Sure, it takes a little more thought to reduce the impact of your e-waste, but we’ve got to do something to counter the negative effects of our technology addiction. Being proactive about what you do with old technology is the first step.

The Real Price of Cut Flowers

By Leah Kaminsky

Though Mother’s Day has come and gone, it’s taken nearly a month for me to clear all of those “50% off Mother’s Day Flowers” emails from my inbox. Flowers are, after all, the go-to gift for Mom, and I feel just a little bit less guilty about living far away when I know I can brighten my mom’s day with the click of a button.

But have you ever wondered where these flowers come from and how they find their way to their destinations? Stephen J. Dubner at Freakonomics did, and what he found may dull your enthusiasm.

Turns out, 80% of all cut flowers sold in the United States come from places like Colombia, Ecuador and Costa Rica. These flowers must be refrigerated immediately and shipped, first by air and then by truck.

That adds a lot more carbon to the atmosphere than going out to the garden and snipping a rose. And as Dubner points out, it’s a little strange that we care so much about high “food miles” when cut flowers are crossing the nation, causing extra pollution as they go.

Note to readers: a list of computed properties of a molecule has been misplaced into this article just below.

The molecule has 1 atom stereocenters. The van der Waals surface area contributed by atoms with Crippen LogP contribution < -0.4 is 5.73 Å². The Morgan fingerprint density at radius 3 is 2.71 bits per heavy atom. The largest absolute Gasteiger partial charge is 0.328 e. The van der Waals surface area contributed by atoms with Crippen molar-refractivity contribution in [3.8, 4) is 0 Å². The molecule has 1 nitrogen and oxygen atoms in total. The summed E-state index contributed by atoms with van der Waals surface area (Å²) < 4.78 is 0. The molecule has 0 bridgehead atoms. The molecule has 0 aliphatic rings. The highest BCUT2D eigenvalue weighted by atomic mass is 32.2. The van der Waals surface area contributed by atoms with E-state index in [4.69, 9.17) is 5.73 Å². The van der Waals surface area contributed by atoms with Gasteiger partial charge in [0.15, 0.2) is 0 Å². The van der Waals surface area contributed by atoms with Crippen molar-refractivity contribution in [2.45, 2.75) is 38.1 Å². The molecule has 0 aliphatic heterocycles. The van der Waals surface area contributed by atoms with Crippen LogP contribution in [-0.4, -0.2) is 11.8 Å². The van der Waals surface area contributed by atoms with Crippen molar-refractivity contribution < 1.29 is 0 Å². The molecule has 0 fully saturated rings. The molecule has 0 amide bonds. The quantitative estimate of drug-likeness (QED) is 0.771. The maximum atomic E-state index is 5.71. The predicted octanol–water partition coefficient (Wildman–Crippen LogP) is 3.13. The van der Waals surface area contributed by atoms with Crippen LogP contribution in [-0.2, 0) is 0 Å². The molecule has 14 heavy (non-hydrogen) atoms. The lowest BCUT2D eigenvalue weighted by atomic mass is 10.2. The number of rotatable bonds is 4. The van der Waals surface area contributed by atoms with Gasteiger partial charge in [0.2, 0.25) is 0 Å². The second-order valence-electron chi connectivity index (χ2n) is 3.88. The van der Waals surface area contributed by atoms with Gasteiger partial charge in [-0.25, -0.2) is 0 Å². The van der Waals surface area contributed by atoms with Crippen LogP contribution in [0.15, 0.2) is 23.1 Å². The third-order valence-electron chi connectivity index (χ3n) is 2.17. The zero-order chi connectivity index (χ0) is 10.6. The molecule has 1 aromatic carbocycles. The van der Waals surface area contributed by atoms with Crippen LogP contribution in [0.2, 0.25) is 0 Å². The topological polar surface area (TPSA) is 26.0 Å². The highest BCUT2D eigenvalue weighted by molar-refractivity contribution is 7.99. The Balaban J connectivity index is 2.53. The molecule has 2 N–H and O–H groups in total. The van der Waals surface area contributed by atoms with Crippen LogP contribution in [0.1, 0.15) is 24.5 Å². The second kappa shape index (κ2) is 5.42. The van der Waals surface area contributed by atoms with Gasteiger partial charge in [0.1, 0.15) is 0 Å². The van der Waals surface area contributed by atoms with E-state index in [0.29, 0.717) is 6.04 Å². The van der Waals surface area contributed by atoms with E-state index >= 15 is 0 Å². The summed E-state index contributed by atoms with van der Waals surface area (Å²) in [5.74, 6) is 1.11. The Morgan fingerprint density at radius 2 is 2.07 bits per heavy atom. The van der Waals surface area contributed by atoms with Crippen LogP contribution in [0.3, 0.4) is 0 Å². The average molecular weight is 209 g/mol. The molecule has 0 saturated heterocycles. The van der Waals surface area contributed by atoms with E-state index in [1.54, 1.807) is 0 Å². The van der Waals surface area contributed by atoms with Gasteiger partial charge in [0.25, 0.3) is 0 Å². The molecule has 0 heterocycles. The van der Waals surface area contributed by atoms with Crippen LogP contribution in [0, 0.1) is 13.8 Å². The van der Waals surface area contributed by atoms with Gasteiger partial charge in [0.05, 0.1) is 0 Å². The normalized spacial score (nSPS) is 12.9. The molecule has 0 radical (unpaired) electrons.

So what’s an eco-minded mommy-lover to do the next time Mother’s Day rolls around? If you live far away, you have a couple options:

1. Send money to your mother’s partner, sibling or friend along with a nice card asking them to make the flower purchase from a local grower.

2. Try one of the new plastic flowers, which, according to Dartmouth geographer Susan Freidberg, are lightweight, great looking, made relatively near you and will last indefinitely. The same goes for Christmas trees, but we’ll save that for another post.

Or, you could think of other gifts altogether, like a new painting from that local artist you know she loves.

Reducing the carbon the cut flowers business produces is well within our reach. We just have to be honest about the environmental impact and get creative.

Repair or Replace? Things to Consider When Things Fall Apart

Consideration for the environment is one important factor to weigh when household appliances and electronics wear out or break at home. How do you know whether it’s best to replace something with a newer, more efficient model, take it to the repair shop, call in an expert or drop it off at the nearest recycling center?

While there’s really no hard and fast rule, here are a few common sense guidelines to consider:
Age and replacement cost of what’s broken